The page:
In October 2022, the Privy Council delivered its judgment in the Z Trust case of Equity Trust (Jersey) Ltd (Respondent) v Halabi (in his capacity as Executor of the Estate of the late Mdam Intisar Nouri)  (Jersey) which was consolidated with ITG Ltd and others (Respondents) v Fort Trustees Ltd and another (Appellants) (Guernsey). The Privy Council considered the nature and scope of the right of a former trustee to recover from or be indemnified out of assets of an insolvent trust in respect of liabilities and other expenditures properly incurred by the trustee. The Privy Council held that the rights of indemnity of successive trustees against the assets of an insolvent trust fund (i.e. a trust fund that is unable to meet those liabilities) rank pari passu and not on a first in time basis. This decision is one of the first to discuss the general principles under the English and Jersey law in the context of an insolvent trust and to consider the ranking as well as the nature of the trustee’s proprietary interests.

Whist the case concerns trusts established under the laws of Jersey, the decision is expected to have a great impact on trusts established in other common law jurisdictions and can give guidance to current or former trustees of offshore trusts and creditors.

Background

Equity Trust, the former trustee of ZII trust (a Jersey law governed trust), claimed indemnity from the trust for costs incurred in litigation in England. The successor trustee, Volaw, claimed payment of its professional fees incurred as successor trustee. The ZII trust assets consisted of a loan repayable by the connected (but also insolvent) ZIII trust, such that the liabilities of the ZII trust exceeded its assets. Neither Volaw’s request for payment of their fees as trustee, nor Equity Trust’s indemnity following compromise of the litigation, could be satisfied from the trust assets.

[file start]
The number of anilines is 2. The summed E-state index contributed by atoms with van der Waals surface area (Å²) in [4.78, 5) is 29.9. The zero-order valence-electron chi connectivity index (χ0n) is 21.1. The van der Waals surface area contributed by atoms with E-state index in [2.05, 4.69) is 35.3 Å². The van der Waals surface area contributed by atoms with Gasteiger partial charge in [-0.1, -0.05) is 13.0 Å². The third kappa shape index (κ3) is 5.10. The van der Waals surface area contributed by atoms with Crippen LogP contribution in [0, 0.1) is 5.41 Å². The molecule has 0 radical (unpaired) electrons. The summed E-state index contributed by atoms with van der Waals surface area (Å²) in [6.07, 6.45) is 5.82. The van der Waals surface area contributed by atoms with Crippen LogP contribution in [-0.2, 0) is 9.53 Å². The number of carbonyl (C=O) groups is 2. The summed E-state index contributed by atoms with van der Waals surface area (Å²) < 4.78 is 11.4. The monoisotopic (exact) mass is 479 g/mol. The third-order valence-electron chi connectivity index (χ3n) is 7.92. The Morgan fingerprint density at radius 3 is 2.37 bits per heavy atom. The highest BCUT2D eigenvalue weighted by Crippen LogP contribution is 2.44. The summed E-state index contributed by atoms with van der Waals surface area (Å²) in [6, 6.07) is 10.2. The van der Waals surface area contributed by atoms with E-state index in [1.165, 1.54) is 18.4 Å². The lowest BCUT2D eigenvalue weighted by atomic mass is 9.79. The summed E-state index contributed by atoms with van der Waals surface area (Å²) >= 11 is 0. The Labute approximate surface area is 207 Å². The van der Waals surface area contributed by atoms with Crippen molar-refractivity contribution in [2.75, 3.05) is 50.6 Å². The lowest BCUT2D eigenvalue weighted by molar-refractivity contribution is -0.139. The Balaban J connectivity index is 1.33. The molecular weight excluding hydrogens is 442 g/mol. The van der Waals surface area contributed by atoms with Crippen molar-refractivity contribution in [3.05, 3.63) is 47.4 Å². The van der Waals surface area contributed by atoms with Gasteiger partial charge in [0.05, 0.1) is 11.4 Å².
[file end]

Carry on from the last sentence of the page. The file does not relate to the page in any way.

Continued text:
Equity Trust sought to exercise its equitable lien over the assets held by Volaw as replacement trustee. This gave rise to argument between Equity Trust and Volaw as to their respective entitlements to be indemnified out of the available assets, and the correct method under Jersey law of dealing with trust liabilities in such circumstances. As there were insufficient funds to meet the claim, including those of other creditors, the trust was placed into a bespoke insolvency procedure devised by and administered by the Jersey Royal Court. The question arose as to the order of priority of Equity Trust, which was the original trustee, and third party creditors claiming through it and successor trustees and creditors claiming through them.

Principle issues

The four principle issues considered by the Privy Council were:

  • Whether the right of indemnity confers on the trustee a proprietary interest in the trust assets;
  • Whether the proprietary interest of a trustee survives the transfer of the trust assets to a successor trustee;
  • Whether a former trustee’s proprietary interest in the trust assets takes priority over the equivalent interests of successor trustees; and
  • Whether a trustee’s indemnity extends to the costs of proving its claim against an insolvent trust in the sense that the trustees’ claims to indemnity exceed the value of the trust fund.

The Judges reached unanimous decisions on the first, second and fourth issues. It was unanimously held that the right of indemnity will confer on the trustee a proprietary interest in the trust assets that would survive the transfer of trust assets to a successor trustee. The Judges also unanimously held that a trustee’s indemnity shall extend to the costs of proving its claim against an insolvent trust.